For many years now, the Materials and Processes field has been a key area in Grenoble. According to the latest international rankings, Grenoble INP is the top French University and ranks amongst the world’s best in the materials sector. Several Carnot Institute or LABEX (including the CEMAM, Centre of Excellence of Multifunctional Architectured Materials) projects, where research on materials plays an essential role, have been selected within the framework of the Investments for the Future (Investissements d’Avenir) and are a further reflection of Grenoble INP’s excellence .
Materials have always played a necessary and essential role in transforming an idea into an object. They are therefore a key sector of the economy. Materials and their related manufacturing processes represent a major strategic focus in the Rhône-Alpes region, backed by a highly dynamic industrial sector composed of major corporations as well as a network of medium-sized companies which are all federated by several competitive clusters including VIAMECA. In this context, the development of environmentally-friendly materials (notion of eco-efficiency) is an issue of fundamental importance for the years to come.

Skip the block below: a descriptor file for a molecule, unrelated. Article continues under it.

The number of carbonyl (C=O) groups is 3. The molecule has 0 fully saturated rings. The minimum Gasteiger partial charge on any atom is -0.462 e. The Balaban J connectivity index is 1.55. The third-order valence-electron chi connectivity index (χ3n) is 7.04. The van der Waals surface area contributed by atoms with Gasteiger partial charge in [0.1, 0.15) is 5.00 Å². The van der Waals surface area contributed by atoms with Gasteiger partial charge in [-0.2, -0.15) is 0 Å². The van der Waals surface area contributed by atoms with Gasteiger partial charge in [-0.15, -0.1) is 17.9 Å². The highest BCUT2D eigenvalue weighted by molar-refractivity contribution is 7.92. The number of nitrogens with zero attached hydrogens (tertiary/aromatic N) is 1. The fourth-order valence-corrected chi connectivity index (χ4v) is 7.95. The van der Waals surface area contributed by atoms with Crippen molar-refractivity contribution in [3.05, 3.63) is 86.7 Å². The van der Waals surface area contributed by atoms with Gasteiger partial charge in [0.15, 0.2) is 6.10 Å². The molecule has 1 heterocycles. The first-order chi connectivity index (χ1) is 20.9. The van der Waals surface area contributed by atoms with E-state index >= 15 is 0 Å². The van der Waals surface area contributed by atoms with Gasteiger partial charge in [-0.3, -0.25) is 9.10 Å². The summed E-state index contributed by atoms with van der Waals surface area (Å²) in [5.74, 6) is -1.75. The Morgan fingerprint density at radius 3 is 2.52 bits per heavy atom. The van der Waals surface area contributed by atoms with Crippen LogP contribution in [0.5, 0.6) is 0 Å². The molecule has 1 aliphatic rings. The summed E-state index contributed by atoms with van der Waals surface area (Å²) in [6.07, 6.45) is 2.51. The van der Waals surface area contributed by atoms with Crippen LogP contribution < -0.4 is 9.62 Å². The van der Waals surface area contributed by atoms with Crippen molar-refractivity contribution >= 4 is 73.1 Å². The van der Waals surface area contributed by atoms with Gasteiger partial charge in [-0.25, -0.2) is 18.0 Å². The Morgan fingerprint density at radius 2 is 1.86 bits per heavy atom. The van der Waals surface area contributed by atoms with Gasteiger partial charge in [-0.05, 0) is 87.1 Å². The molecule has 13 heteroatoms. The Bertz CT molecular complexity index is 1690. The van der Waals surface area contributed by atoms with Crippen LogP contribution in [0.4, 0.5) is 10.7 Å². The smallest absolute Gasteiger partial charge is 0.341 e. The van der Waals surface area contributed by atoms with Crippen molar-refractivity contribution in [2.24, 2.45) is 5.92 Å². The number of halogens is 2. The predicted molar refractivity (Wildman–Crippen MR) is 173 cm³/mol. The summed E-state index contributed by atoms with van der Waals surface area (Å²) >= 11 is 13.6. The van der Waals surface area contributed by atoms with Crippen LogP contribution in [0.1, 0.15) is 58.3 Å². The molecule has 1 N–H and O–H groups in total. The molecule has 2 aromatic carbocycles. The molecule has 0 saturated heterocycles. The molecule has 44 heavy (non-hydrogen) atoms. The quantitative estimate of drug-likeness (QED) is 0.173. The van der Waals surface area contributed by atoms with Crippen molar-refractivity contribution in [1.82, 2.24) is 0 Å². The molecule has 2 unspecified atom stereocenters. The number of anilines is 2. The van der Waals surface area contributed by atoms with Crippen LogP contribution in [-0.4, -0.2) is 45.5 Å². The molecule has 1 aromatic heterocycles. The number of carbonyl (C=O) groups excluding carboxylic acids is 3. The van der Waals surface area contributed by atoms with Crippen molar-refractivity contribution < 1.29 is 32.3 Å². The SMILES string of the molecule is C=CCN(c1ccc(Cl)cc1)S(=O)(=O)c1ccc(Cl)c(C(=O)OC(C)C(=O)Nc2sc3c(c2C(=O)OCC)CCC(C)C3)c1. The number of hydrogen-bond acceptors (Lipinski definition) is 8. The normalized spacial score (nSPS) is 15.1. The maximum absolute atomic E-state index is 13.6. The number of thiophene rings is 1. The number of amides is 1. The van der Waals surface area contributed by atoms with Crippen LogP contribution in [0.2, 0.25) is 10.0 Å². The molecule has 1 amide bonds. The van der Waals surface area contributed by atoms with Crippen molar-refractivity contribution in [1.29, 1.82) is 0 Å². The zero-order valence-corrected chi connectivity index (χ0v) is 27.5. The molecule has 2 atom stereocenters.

Eco-efficiency in the materials field can be broken down into several areas: the selection of the type of materials, reducing the quantity of material to fulfil a function, the development of environmentally-friendly manufacturing processes and the end-of-life recyclability. The Grenoble Alpes University (UGA) is particularly well-equipped to rise to these new challenges. As a matter of fact, the development of bio-sourced materials, in conjunction with Carnot Institute Polynat in particular, is one initial option for addressing these challenges. UGA has gained both national and international recognition for its expertise in this field. Alongside bio-sourced materials, the development of “architectured" materials is also a very promising strategy in terms of eco-efficiency. As Jean-Jacques Blandin, a researcher at the SIMAP laboratory, points out, "an architectured material is optimised at an intermediary scale between that of the microstructure and that of the part. This gives access to hitherto inaccessible material property combinations with the added bonus of optimum material savings". Architectured materials such as cellular, sandwich, laminate or gradient materials can therefore provide effective solutions to several eco-efficiency issues insofar as architecturation enables material savings through optimal distribution while providing real multifunctionality. These new materials have already been integrated into the automobile, aerospace, energy, construction, and biomedical sectors, to name a few.